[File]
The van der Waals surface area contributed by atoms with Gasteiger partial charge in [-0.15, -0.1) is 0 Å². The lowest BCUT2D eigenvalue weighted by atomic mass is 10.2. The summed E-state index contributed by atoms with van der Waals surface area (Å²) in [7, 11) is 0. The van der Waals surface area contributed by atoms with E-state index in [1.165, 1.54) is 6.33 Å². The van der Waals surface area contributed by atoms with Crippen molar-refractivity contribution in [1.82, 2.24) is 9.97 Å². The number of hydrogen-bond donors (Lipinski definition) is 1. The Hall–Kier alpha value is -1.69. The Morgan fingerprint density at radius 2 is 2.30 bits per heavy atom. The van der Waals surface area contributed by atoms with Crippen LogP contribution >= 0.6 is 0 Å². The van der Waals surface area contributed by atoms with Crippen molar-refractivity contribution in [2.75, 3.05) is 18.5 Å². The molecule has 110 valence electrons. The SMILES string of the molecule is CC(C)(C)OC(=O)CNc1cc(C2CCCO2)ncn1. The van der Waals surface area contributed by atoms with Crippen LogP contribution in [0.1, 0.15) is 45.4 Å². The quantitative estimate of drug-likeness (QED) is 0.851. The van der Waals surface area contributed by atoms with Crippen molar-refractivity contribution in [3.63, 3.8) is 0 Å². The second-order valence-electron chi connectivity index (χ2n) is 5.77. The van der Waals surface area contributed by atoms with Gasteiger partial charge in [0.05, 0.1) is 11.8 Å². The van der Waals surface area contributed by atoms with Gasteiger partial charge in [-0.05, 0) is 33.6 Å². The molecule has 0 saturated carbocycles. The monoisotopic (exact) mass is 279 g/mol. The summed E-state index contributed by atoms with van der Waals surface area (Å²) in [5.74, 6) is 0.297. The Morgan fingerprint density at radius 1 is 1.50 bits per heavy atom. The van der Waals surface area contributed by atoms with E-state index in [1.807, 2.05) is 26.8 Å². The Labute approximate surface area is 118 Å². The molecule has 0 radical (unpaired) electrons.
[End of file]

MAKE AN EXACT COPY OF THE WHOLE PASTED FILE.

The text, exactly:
The van der Waals surface area contributed by atoms with Gasteiger partial charge in [-0.15, -0.1) is 0 Å². The lowest BCUT2D eigenvalue weighted by atomic mass is 10.2. The summed E-state index contributed by atoms with van der Waals surface area (Å²) in [7, 11) is 0. The van der Waals surface area contributed by atoms with E-state index in [1.165, 1.54) is 6.33 Å². The van der Waals surface area contributed by atoms with Crippen molar-refractivity contribution in [1.82, 2.24) is 9.97 Å². The number of hydrogen-bond donors (Lipinski definition) is 1. The Hall–Kier alpha value is -1.69. The Morgan fingerprint density at radius 2 is 2.30 bits per heavy atom. The van der Waals surface area contributed by atoms with Crippen LogP contribution >= 0.6 is 0 Å². The van der Waals surface area contributed by atoms with Crippen molar-refractivity contribution in [2.75, 3.05) is 18.5 Å². The molecule has 110 valence electrons. The SMILES string of the molecule is CC(C)(C)OC(=O)CNc1cc(C2CCCO2)ncn1. The van der Waals surface area contributed by atoms with Crippen LogP contribution in [0.1, 0.15) is 45.4 Å². The quantitative estimate of drug-likeness (QED) is 0.851. The van der Waals surface area contributed by atoms with Crippen molar-refractivity contribution in [3.63, 3.8) is 0 Å². The second-order valence-electron chi connectivity index (χ2n) is 5.77. The van der Waals surface area contributed by atoms with Gasteiger partial charge in [0.05, 0.1) is 11.8 Å². The van der Waals surface area contributed by atoms with Gasteiger partial charge in [-0.05, 0) is 33.6 Å². The molecule has 0 saturated carbocycles. The monoisotopic (exact) mass is 279 g/mol. The summed E-state index contributed by atoms with van der Waals surface area (Å²) in [5.74, 6) is 0.297. The Morgan fingerprint density at radius 1 is 1.50 bits per heavy atom. The van der Waals surface area contributed by atoms with E-state index in [1.807, 2.05) is 26.8 Å². The Labute approximate surface area is 118 Å². The molecule has 0 radical (unpaired) electrons.